The global food industry and climate change are highly interconnected. Banks financing agriculture need to understand this relationship and the risks it creates.
This paper highlights these two important aspects of modern life, with a focus on sustainability within agricultural products and production. It also delves into externalities of the food industry with regard to climate change and ﬁnally, considers the physical and regulatory risks to the industry along with potential adaptations.
The global food industry is vast and not easy to deﬁne…
The global food industry is enormous and consists of multiple divisions. However, these can be grouped into:
All these groups are connected by:
Each segment has speciﬁc characteristics and is affected by climate change differently. This report focuses exclusively on the sub-segment of Agricultural Production, which is deﬁned as the practice of cultivating plants and livestock, and thereby the use of several resources. These resources include land, soil, fertilizer, animal feed, seed, water, labor, and energy to produce food products, ﬁber, fuel, and raw materials.
Food products are divided into:
In simple terms, this report is hyper-focused on that part of the food sector, which directly produces food.
Agriculture can be a major contributor to national wealth…
The importance of agriculture to a nation’s economy varies substantially, with the agricultural sector contributing as much as 60% of the GDP in some developing countries, with the average contribution being 4% in developed nations. Considering the EU and US speciﬁcally, according to the World Factbook, the agricultural sector contributed 1.6% and 0.9% respectively to regional GDP in 2019.
Agriculture is also a major contributor to climate change…
Climate change and agriculture are symbiotically related. On one hand, agriculture is very vulnerable to climate change because it transforms the manner in which agricultural production can operate. On the other hand, agricultural production is one of the key contributors to greenhouse gas emissions, thereby exacerbating climate change.
Climate factors that affect agriculture include:
- Change in rising temperatures
- Increase in extreme weather events
- Changing precipitation patterns
However, how farmers and agricultural products, are affected varies substantially depending on:
- Crops or farming products used
- Geographic location
- Regulatory environment
To generalize, crop yields in lower latitude regions are decreasing while those in higher latitudes are increasing because of climate change.
Agricultural production creates externalities…
Modern industrialized agriculture, with its often-occurring monocultures, is the reason for many externalities arising from how agricultural products are produced. The resources used for production very often have negative externalities.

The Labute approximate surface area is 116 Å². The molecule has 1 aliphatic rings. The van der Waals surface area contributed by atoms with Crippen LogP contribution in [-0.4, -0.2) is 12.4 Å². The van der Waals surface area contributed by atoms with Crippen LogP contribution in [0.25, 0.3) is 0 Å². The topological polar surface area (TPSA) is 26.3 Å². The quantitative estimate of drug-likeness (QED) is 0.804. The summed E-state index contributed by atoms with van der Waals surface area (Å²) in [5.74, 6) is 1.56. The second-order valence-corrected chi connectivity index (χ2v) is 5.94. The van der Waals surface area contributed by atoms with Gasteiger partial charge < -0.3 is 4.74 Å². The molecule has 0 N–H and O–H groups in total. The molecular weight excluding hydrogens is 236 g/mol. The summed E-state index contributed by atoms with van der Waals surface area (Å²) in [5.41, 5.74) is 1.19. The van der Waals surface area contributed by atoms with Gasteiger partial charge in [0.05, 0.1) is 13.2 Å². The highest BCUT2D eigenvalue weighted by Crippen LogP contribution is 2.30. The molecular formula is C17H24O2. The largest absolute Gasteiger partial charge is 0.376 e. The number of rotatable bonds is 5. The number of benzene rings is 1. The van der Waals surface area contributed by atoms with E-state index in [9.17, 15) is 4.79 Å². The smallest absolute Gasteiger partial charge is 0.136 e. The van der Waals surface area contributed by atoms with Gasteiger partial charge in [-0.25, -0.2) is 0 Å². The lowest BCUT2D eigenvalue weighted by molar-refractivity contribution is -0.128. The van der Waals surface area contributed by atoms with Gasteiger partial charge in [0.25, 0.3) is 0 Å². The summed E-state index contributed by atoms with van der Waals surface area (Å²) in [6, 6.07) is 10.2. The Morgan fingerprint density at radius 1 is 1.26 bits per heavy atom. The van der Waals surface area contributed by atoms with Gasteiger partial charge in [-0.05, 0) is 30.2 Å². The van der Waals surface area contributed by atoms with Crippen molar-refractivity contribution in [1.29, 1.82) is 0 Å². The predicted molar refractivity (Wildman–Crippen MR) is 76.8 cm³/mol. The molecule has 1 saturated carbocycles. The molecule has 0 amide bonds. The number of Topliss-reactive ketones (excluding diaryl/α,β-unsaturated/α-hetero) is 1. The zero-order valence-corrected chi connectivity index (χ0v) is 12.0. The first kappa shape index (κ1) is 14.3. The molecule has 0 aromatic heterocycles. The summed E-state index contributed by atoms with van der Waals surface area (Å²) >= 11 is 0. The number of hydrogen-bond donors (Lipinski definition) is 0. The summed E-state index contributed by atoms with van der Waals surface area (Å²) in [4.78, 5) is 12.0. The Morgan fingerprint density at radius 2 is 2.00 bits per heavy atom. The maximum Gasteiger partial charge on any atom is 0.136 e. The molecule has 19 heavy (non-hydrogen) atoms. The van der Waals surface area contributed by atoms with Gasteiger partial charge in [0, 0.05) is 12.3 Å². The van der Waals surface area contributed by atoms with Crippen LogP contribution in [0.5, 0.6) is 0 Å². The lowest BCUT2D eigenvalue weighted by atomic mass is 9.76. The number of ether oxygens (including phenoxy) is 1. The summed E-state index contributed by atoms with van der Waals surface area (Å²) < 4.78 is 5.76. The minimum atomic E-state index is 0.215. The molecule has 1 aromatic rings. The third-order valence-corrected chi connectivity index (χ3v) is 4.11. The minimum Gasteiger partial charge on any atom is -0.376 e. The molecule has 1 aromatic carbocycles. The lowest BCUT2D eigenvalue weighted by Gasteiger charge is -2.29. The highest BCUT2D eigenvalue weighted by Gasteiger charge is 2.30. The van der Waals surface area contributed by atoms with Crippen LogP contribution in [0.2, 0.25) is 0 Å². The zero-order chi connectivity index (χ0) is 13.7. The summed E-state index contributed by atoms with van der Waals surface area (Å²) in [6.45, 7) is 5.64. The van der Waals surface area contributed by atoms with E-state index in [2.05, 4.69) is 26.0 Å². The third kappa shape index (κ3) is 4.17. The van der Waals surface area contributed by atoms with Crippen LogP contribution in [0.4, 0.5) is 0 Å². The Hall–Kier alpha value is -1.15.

For example, the use of nitrogen fertilizer increased signiﬁcantly in the latter half of the 20th century to increase crop yields. Simultaneously, this has led to the pollution of water and oil.
Other externalities produced by agricultural production include:
- Environmental degradation such as biodiversity loss
- Desertiﬁcation and soil degradation
- Water pollution
- Greenhouse Gases (GHGs)
These factors contribute directly or indirectly to climate change. Most notably are GHGs emitted by this sector. According to the Food and Agriculture Organization (FAO) of the UN, the overall food supply chain accounts for more than a third of global GHG emissions.
The combined environmental cost of food production amounts to an estimated 12 trillion USD per year. The FAO argues that it is crucial to reduce emissions within the global food system to achieve the global (agreed in Paris, 2015) climate goal. The ﬁgures vary, depending on the speciﬁc study and underlying deﬁnition of the food sector. However, the overall trend is that the food sector is one of the most signiﬁcant global contributors to climate change. Likewise, the Intergovernmental Panel on Climate Change (IPCC) concludes that it is inevitable that the food system adopts measures to ﬁght climate change by reducing GHGs.
According to ﬁgures from the 2019 International Plant Protection Convention (IPPC) report, 19-38% of GHGs can be attributed to agriculture. The report further calculates that 9-14% comes from crop and livestock activities. Livestock is a signiﬁcant contributor to emissions worldwide due to it being a substantial source of methane emissions and by being a key driver of deforestation. Furthermore, 5-14% of GHGs come from land use, which includes deforestation.